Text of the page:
The International Labor Organization says more than a half million people in Afghanistan have lost their jobs since the Taliban takeover in mid-August
The ILO said the crisis has paralyzed the economy and slammed the labor market. The situation is especially devastating for women and for people working in farming, government posts, social services and construction, with many people losing their jobs or not receiving their wages.
Many companies are hard pressed to stay afloat, as thousands of Afghans flee the country each day. Between 700,000-900,000 jobs are likely to have been lost by June as work becomes more scarce, said the report by the ILO, the United Nations agency working to promote labor standards and decent work for all people.
The economic fallout from the takeover has been vast, with cash shortages and limits on bank withdrawals leaving both companies and individuals struggling.
The economy was already teetering after four decades of war, a severe drought and the pandemic. After the Taliban seized power amid a chaotic withdrawal of U.S. and NATO troops, the international community froze Afghanistan’s assets abroad and halted all funding, unwilling to work with a Taliban government given its reputation for brutality during its previous rule 20 years ago.
“The situation in Afghanistan is critical and immediate support for stabilization and recovery is required,” Ramin Behzad, senior coordinator of the ILO for Afghanistan, said in a statement.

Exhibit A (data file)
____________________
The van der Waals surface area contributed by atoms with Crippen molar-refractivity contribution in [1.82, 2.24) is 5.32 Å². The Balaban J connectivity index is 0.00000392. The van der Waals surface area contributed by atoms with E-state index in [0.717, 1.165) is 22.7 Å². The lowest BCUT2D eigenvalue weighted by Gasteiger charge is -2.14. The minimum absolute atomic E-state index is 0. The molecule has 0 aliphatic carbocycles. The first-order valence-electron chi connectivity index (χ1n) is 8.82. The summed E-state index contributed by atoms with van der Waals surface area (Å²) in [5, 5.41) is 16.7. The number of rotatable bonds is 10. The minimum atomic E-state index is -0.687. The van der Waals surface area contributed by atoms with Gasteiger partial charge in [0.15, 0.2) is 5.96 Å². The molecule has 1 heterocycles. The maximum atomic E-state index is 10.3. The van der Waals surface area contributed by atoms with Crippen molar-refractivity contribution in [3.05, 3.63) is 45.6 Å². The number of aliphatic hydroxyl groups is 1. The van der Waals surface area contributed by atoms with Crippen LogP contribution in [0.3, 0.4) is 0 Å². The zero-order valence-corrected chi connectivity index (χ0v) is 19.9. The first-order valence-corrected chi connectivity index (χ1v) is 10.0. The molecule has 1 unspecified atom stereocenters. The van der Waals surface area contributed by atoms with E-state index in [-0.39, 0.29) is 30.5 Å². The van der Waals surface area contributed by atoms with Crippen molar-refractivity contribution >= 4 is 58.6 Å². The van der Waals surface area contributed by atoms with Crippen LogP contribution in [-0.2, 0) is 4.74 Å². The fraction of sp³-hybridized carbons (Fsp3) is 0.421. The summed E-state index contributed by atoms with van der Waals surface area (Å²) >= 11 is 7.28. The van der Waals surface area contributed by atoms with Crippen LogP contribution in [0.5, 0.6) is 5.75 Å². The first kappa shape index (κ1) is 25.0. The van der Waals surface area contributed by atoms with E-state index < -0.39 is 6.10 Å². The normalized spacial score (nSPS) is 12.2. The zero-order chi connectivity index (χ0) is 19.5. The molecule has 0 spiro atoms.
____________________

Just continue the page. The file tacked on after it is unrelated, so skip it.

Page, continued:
“While the priority is to meet immediate humanitarian needs, lasting and inclusive recovery will depend on people and communities having access to decent employment, livelihoods and basic services,” he said.
Women held about one in five jobs in Afghanistan in 2020, but are now being prevented from working in some areas. Education for girls has also been limited, though Taliban leaders have said t hey hope to be able to open all schools for girls across the country after late March.
The ILO’s report is the latest call for more international support for the Afghan people, as the U.N. warns 8.7 million Afghans are on the brink of starvation.
Last week, U.N. Secretary-General Antonio Gutteres urged the international community to fund a $5 billion humanitarian appeal, release Afghanistan’s frozen assets, and jump-start its banking system to avert economic and social collapse.
The ILO report estimates that female employment dropped by 16% in July-September, compared with what it would have been had there been no Taliban takeover. The decline for men was 5%, it said.
While a severe hardship, that suggests most women who were employed still have their jobs, working in the airport, customs, health and education among many other places.
Women’s rights had improved markedly over two decades of international presence in Afghanistan, but are seen as under threat with the return of the Taliban, whose earlier rule in the 1990s saw them virtually cloistered.
The ILO report noted that the worsening employment conditions also may lead to more use of child labor in a country where more than 1 million children aged 5-17 are working.
Many children are not in school or working — only four in 10 were attending school according to a survey conducted in 2019-2020.
UN agencies are working with Afghan companies and trade unions to try to provide crucial assistance and sustain community services, the report said.